Moving towards a country where liberty and justice are truly for all
Every country has a narrative that tells the story of how things progressed over time, from the people to the language to the established culture. America has a narrative; actually, America has several narratives. In some communities, that story paints a picture of courageous and brave people who overcame severe challenges to build on new land as a people and create the United States. Other communities tell a history that is filled with a pain that runs deep with sorrow, anguish, and death as families were separated and children were ripped from the arms of loved ones. As we grow in comprehending these parallel historical accounts, there are points of intersection, but the ongoing pain of that reality has not been felt by all. The lapse in understanding the suffering of a community’s story and its people creates a disconnect and makes it hard to realize another person’s account. Understanding each other’s narratives is the step to becoming one nation no longer divided by narratives but united by a greater purpose. The opportunity to be, United States.
To move forward in the fight against racism, we have to stop and embrace the pain of our shared history. The difficulty we have in embracing each other as people is a failure to embrace the pain of our story. That pain is connected to people. To see that pain is to see the people it touches. We must be willing to look back to move forward. History matters, and, if ignored, impacts future success for all of us. America’s narrative for the Black community speaks of over 400 years of oppression, hate, and death. It has impacted our nation and all people in it. Change requires us to identify how history is wrongfully impacting our current story.
“With liberty and justice for all”
Over the years, we have not lived out our national pledge “with liberty and justice for all,” but many have remained silent while systems of racism and inequality remain intact. Silence and a neutral stance are actions that sustain oppressive systems. Author Ibram Kendi writes, “Neutrality is the mask of racism.” But most people don’t consider themselves racist. Not being racist and dismantling racism are not the same. Identifying and accepting what’s wrong with the narrative of America for Black Americans is the first step towards dismantling racism.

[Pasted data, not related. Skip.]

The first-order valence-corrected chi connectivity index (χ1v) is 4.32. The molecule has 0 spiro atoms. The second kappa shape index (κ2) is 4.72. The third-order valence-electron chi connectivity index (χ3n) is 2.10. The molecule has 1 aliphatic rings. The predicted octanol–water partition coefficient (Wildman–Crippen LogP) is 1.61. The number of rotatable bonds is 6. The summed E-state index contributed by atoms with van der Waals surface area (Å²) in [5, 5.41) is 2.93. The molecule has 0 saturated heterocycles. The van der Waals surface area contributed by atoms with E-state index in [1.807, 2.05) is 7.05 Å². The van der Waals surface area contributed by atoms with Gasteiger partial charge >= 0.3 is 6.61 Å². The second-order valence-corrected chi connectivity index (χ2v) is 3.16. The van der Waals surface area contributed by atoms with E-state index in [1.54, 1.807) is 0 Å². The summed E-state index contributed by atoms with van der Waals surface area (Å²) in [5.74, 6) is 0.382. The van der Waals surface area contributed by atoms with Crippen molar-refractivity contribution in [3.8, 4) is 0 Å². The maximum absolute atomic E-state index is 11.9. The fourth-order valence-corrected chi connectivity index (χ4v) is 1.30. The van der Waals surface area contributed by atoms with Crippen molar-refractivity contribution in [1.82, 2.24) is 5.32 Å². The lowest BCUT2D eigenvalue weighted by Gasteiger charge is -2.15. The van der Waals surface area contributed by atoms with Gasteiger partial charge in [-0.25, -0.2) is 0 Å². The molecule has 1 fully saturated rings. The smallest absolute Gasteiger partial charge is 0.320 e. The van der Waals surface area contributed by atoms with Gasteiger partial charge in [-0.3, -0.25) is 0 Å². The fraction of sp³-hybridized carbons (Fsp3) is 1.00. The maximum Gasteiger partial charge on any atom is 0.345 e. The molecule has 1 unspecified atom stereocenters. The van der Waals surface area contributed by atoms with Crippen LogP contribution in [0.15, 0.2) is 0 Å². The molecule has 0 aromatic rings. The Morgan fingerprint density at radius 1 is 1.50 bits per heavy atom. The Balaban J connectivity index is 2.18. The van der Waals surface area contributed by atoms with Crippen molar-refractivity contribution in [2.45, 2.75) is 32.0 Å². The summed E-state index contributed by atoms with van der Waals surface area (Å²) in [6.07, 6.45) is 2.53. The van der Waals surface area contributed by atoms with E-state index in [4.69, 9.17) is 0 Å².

Moving forward in fighting racism will require a lot of conversations. The past reveals multiple storylines within the American narrative. As this awareness grows, so can our empathy. Individual understanding that leads to interpersonal learning can create new ways of thinking about racism. Normalizing conversations about racism and race is necessary in homes of non-African American people. We must take our discussion and thoughts outside of our individual communities and engage others who have differing viewpoints and perspectives. This is another antiracist practice.
“Understanding alone does not equal action!” In order to dismantle racism, we are going to have to be together, doing this work together, walking and learning, together.
These actions are essential to change the narrative that excuses systemic racism. Additional initiatives that can be taken include school involvement to educate and mentor youth, voting locally for people who will support racial justice, speaking up in your workplace, supporting racially diverse businesses and organizations, and being a voice for reform in areas like policing and the prison systems. It doesn’t end here. These are the beginning steps of the journey. Ijeoma Oluo states, “Understanding alone does not equal action!” In order to dismantle racism, we are going to have to be together, doing this work together, walking and learning, together. Then and only then will we begin to see the hands of racism loosen its grip on the voice of justice in our land.
Let freedom ring!